Thursday, June 17, 2010

Food for Thought Regarding Corruption

The following is an excerpt on corruption in Afghanistan written by Prof. Anthony Cordesman of the Center for Strategic and International Studies. The full text of his article is available here. Doug and I are in the midst of a case study of a successful anti-corruption reform program. One question about these efforts is what matters in a successful anti-corruption campaign: changes in incentives or changes in values? In our case study we find evidence that the answer is "both," and the Cordesman article also suggests that looking at either incentives or values in isolation misses how the importance of how the two interact.

"The US, its allies, and all aid donors need to take responsibility for much of what is called “corruption.” They failed to understand that Afghans accept informal payments as part of the cost of normal life. They did not consider the real world motivations of people involved in some 30 years of war and turmoil and who had no way to know if any given job or position would last more than a few months.

"They failed to see the importance of preserving the Afghan civil service and instead hired many Afghans away from the government. They created a virtually uncontrolled flood of money that could be grabbed by Afghans who had not had any similar opportunities in 30 years, who had limited loyalty or no abstract concept of governance, and who had the resulting ability to take that money to become wealthy and buy power in the process. Organizations like UNAMA and AID have been massively corrupting forces in Afghanistan. So have the US and ISAF military who have given massive amounts of money to poorly supervised contractors and others, who in turn not only buy power with that money, but often pay a tax to insurgents in the process.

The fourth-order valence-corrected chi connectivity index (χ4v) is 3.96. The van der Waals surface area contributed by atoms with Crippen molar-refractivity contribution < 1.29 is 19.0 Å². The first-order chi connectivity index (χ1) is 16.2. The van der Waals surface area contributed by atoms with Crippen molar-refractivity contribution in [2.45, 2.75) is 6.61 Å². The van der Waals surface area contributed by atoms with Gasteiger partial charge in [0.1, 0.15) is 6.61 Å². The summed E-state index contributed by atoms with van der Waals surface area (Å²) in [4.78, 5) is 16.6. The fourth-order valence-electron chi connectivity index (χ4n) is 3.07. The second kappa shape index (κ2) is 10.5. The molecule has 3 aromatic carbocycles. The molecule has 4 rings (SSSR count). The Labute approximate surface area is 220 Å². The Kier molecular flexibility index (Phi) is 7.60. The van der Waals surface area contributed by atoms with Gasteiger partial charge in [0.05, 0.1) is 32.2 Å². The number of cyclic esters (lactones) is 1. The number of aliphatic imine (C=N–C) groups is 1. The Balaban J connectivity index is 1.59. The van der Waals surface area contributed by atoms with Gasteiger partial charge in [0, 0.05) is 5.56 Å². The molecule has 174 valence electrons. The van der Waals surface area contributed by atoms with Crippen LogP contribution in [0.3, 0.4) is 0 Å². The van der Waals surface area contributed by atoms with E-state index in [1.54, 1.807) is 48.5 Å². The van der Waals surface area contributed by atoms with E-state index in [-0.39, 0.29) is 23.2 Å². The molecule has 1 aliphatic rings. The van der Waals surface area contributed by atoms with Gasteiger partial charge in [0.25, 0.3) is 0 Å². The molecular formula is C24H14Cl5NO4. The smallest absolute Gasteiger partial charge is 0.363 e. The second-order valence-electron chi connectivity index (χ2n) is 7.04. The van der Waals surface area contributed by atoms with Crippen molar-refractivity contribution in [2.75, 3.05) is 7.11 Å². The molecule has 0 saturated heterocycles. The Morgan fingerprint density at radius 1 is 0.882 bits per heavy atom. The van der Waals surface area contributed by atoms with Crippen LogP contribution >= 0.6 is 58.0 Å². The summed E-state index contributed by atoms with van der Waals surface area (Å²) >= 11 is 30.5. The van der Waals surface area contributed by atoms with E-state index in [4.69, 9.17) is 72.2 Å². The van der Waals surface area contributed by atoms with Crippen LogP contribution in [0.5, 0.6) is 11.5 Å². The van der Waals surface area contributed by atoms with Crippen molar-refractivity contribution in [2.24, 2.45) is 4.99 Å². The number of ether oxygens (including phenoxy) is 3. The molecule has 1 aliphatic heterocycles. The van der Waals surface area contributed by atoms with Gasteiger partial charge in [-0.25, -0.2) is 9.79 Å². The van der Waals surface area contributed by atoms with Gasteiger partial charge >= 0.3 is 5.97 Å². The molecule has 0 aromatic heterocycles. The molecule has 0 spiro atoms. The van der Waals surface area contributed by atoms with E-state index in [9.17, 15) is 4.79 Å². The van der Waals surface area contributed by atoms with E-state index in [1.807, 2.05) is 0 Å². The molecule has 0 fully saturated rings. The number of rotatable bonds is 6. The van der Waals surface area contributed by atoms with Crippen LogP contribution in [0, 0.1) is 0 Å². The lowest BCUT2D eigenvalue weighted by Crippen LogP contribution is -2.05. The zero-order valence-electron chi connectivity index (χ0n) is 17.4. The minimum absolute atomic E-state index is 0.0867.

"These problems have been compounded by an emphasis on anticorruption drives that have had a predictable lack of effect. Rather than threaten the power structure, they lead to hollow investigations, finding scapegoats, shuffling officials from one post to another, and predictable resistance from any Afghan with the clout and wealth to avoid becoming a successful target.

"Moreover, all these problems interacted with a past emphasis on building a formal justice system whose resources and timescales were impossibly long and limited in near-term coverage, decoupled from credible policing and detention, and ignored the hopelessly low pay and poor security for judges and prosecutors. The end result bypassed the kind of less formal justice Afghans wanted and needed, left much of the country without effective justice, and empowered the Taliban to the point where it had enough presence to create its own “prompt” justice system. Anticorruption efforts cannot function at the local and regional levels under such circumstances, and creating local police becomes impossible when there is no real justice system for them to support and virtually any power broker or successful criminal can buy their way to the result they want."

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